CAG report raps authorities for not checking sewage flow
Sewage flows into the lake from all sides
LDA inspects lake in 2009, finds it in deplorable condition
Bangalore: Failure on the part of the Lake Development Authority (LDA) to arrest the flow of untreated sewage into lake Jaraganahalli in Bangalore, while creating a clean environment and beautifying the area around it, has led to the loss of Rs. 3.63 crore spent on restoration works under the National Lake Conservation Plan.
In a severe indictment, the Comptroller and Auditor General of India's (Civil) report for the year ended March 2009 disagreed with the State Government's reply that the Detailed Project Report approved by the Government of India (GOI) did not contain enough steps for preventing flow of sewage into the lake. The failure was in violation of the condition put by the Union Government.
“The reply is not justified as the LDA could have taken up the matter with the government and ensured total arrest of untreated sewage as prescribed by the Union Government before taking up restoration work,” the report added.
The Centre accorded administrative approval and expenditure sanction for restoration by the Forest Department at a cost of Rs. 3.63 crore to be shared by the Union and State governments in the ratio of 70:30, with the latter paying Rs. 99 lakh. However, the latter revised the cost to Rs. 3.91 crore.
Things to get done
The work comprised removing silt, diversion of sewage, construction of drop wall for wetlands, chain-ink fencing, boat jetty and waste weirs. The lake became a breeding ground for mosquitoes as sewage was directly let into it.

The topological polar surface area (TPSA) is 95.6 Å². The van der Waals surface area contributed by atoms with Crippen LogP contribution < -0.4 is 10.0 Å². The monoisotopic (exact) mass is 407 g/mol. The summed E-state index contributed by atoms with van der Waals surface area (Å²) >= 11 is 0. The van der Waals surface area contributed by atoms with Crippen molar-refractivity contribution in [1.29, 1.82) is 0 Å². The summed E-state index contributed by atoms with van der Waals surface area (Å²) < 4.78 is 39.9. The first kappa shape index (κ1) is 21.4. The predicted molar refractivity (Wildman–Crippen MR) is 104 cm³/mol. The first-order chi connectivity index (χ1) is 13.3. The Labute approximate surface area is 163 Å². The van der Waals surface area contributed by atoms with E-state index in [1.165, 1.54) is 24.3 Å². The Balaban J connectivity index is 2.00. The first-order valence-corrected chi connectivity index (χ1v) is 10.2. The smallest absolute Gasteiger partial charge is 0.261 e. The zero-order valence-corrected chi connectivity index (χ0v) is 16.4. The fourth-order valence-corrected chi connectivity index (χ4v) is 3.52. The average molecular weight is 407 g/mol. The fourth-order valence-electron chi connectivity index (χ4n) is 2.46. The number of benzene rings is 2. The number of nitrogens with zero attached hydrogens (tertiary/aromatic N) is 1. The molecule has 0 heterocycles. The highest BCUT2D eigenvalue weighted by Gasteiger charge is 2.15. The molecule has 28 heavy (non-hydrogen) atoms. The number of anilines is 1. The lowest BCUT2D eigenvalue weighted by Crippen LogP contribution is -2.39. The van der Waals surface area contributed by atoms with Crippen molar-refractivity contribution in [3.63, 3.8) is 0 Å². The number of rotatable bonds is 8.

The LDA entrusted the work, barring diversion of sewage flow, to a contractor for Rs. 2.04 crore.
The Bangalore Water Supply and Sewerage Board was entrusted with the work of sewage diversion work at a cost of Rs. 40 lakh. But, the CAG said the audit revealed that owing to inadequate slope provided in the new pipeline constructed to divert the sewage, the flow was not smooth, leading to frequent heading up of sewage in the lateral lines.
The pipeline/manholes were, therefore, damaged by the local residents resulting in discharge of sewage directly into the lake. When the lake was inspected by the LDA in June 2004, it was found that sewage was continuously entering the lake from the southern side. Despite the continued discharge of sewage into the lake, the contractor completed other restoration works.
The CAG said that when the LDA inspected the lake in 2009, it was full of weeds and untreated sewage was flowing in unchecked from all directions.
The lake was found to be in a deplorable condition. The then Bangalore Mahanagara Palike and the Bommanahalli City Municipal Council had taken up construction of a storm water drain through the lake bed damaging the restoration works executed by the contractor.
The apartments and households in the vicinity were discharging sewage directly into the lake.
Thus, the CAG said the action of the LDA in taking up restoration works without adequately arresting the flow of untreated sewage rendered the expenditure of Rs. 3.63 crore a waste as the lake could not be protected from pollution. The objective of lake restoration was also not achieved.